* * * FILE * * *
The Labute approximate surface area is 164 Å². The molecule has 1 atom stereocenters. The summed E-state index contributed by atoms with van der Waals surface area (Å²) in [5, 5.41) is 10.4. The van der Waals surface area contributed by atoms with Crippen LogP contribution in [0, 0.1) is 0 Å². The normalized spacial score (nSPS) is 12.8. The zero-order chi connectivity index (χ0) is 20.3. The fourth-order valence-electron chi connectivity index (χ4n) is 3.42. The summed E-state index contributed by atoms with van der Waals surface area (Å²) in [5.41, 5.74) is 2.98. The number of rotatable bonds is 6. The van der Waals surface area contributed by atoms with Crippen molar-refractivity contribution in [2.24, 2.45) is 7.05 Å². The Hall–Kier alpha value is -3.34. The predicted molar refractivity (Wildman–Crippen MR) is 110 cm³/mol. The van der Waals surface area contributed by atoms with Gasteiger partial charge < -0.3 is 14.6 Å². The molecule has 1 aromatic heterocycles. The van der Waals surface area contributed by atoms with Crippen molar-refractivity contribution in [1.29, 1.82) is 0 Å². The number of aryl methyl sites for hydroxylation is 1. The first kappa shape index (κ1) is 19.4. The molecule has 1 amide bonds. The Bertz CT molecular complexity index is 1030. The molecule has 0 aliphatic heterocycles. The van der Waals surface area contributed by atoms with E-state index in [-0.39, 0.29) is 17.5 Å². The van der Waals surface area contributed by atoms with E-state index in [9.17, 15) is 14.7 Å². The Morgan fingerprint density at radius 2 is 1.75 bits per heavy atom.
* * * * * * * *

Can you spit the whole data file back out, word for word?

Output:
The Labute approximate surface area is 164 Å². The molecule has 1 atom stereocenters. The summed E-state index contributed by atoms with van der Waals surface area (Å²) in [5, 5.41) is 10.4. The van der Waals surface area contributed by atoms with Crippen LogP contribution in [0, 0.1) is 0 Å². The normalized spacial score (nSPS) is 12.8. The zero-order chi connectivity index (χ0) is 20.3. The fourth-order valence-electron chi connectivity index (χ4n) is 3.42. The summed E-state index contributed by atoms with van der Waals surface area (Å²) in [5.41, 5.74) is 2.98. The number of rotatable bonds is 6. The van der Waals surface area contributed by atoms with Crippen molar-refractivity contribution in [2.24, 2.45) is 7.05 Å². The Hall–Kier alpha value is -3.34. The predicted molar refractivity (Wildman–Crippen MR) is 110 cm³/mol. The van der Waals surface area contributed by atoms with Gasteiger partial charge < -0.3 is 14.6 Å². The molecule has 1 aromatic heterocycles. The van der Waals surface area contributed by atoms with Crippen molar-refractivity contribution in [1.29, 1.82) is 0 Å². The number of aryl methyl sites for hydroxylation is 1. The first kappa shape index (κ1) is 19.4. The molecule has 1 amide bonds. The Bertz CT molecular complexity index is 1030. The molecule has 0 aliphatic heterocycles. The van der Waals surface area contributed by atoms with E-state index in [-0.39, 0.29) is 17.5 Å². The van der Waals surface area contributed by atoms with E-state index in [9.17, 15) is 14.7 Å². The Morgan fingerprint density at radius 2 is 1.75 bits per heavy atom.